‘Global shipping looks better next year’
The international shipping industry may be still reeling from the major economic downturn a decade ago, but prospects will look better starting next year, according to a maritime school official.
Dr. Neopol Salvador, director of the School of Graduate Studies at the Asian Institute of Maritime Studies (AIMS), said the shipping market was still suffering from the impact of the global economic crisis of 2008 after experiencing its golden years five years before that.
According to him, the crisis besetting the global shipping was mainly due to the oversupply of tonnages ordered in the pre-crisis years; the widespread mistrust among banks; and the subsequent withdrawal from the financial letter of credit, where the cargo flow came to an abrupt halt that had an immediate impact on shipping. The slowdown of the world economy, particularly China’s, aggravated the crisis.
“The global shipping industry is quite dim at present, but this third quarter the freight rate is getting better now,” Salvador told The Manila Times. “I think in every cycle, when you go down to the lowest, there’s no way to go but up. I think it will be better soon.”
He said the industry had faced challenges, such as surging crude and bunker prices, environmental regulations and maritime piracy that impacted its income.
Revenues would still be lower because of the sluggish market and the many regulatory requirements that ship owners need to comply, so they need to spend more, he added.
“Revenues were in the low level for some time now. From a scale of one to 10, the margin will be lower than half, around four,” Salvador said.
As ship manager, he saw revenues decrease about 50 percent for all global shipping companies.Those affected were cargo vessel, tanker and container ships.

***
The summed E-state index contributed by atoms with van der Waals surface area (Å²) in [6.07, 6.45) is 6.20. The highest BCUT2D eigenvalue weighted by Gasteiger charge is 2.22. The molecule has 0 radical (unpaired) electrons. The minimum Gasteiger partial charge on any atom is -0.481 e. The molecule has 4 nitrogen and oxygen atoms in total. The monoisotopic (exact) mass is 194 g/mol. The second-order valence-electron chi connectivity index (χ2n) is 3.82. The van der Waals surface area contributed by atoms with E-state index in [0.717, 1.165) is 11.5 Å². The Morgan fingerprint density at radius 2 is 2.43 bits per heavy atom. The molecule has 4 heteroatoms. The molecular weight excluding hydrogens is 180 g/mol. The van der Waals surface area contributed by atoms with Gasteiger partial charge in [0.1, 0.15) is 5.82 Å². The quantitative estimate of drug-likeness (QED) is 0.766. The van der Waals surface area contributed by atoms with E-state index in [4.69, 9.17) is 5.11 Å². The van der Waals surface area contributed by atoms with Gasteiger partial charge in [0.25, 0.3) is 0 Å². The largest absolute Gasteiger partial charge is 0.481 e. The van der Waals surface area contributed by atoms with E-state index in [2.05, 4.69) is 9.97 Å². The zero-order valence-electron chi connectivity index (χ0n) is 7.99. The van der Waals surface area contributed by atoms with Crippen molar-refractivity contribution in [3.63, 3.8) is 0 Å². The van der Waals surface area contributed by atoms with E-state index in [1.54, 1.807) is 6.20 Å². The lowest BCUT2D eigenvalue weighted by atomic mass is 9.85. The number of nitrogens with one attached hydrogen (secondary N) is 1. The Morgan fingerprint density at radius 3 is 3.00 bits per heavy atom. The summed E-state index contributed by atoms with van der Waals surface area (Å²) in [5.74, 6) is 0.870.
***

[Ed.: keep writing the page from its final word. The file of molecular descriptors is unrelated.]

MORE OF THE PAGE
On the other hand, cruise shipping is having a good time, as people love to travel.
“People are financially better now and it’s becoming a trend that people travel,” the AIMS official said.
He also said international shipyards were not fully booked because of the economic downturn.
“Ship owners categorically told us there’s no ship order this year. If there were shipbuilding going on, that is still very low,” he added.
“Next year, it’s quite optimistic. Freight rates and charter hire are getting a bit higher now. Better than what happened in the past few years, although it’s not enough to recover the losses that ship owners had in the past years.”
Asia is driving the world economy, according to Salvador.
“The future of shipping is notoriously hard to predict, and a straight answer is far from easy to give. But shipping will continue to play an important part of the world economy for decades to come. But the industry itself—the vessels, the infrastructure and the systems that connect them— could change substantially,” he said.
“We can, of course, not ignore the current market situation and the structural effect this might have. But today is not [a time] for fear and pessimism, [but] for curiosity, innovation and opportunity,” he added.
Third-party ship managers handle a third of the world’s ships, mostly concentrated in Singapore, Hong Kong and Europe. Only a few are in the Philippines.
The country’s ship-managing industry has grown slowly, but steadily. In 2003, there were only 12 to 15 reputable ship-management companies in the Philippines that manage international vessels. This year, the number rose to between 35 and 40.
In terms of cost, it is reportedly more affordable to get ship managers in the Philippines than in Hong Kong and Singapore. But one of the biggest challenges in employing Filipino superintendents is visa applications.
“Filipinos have visa restrictions. We can go to Asean for a limited time. If you go to Europe or Japan, you need visa. Visas cannot be given immediately,” he said.
Source: The Manila Times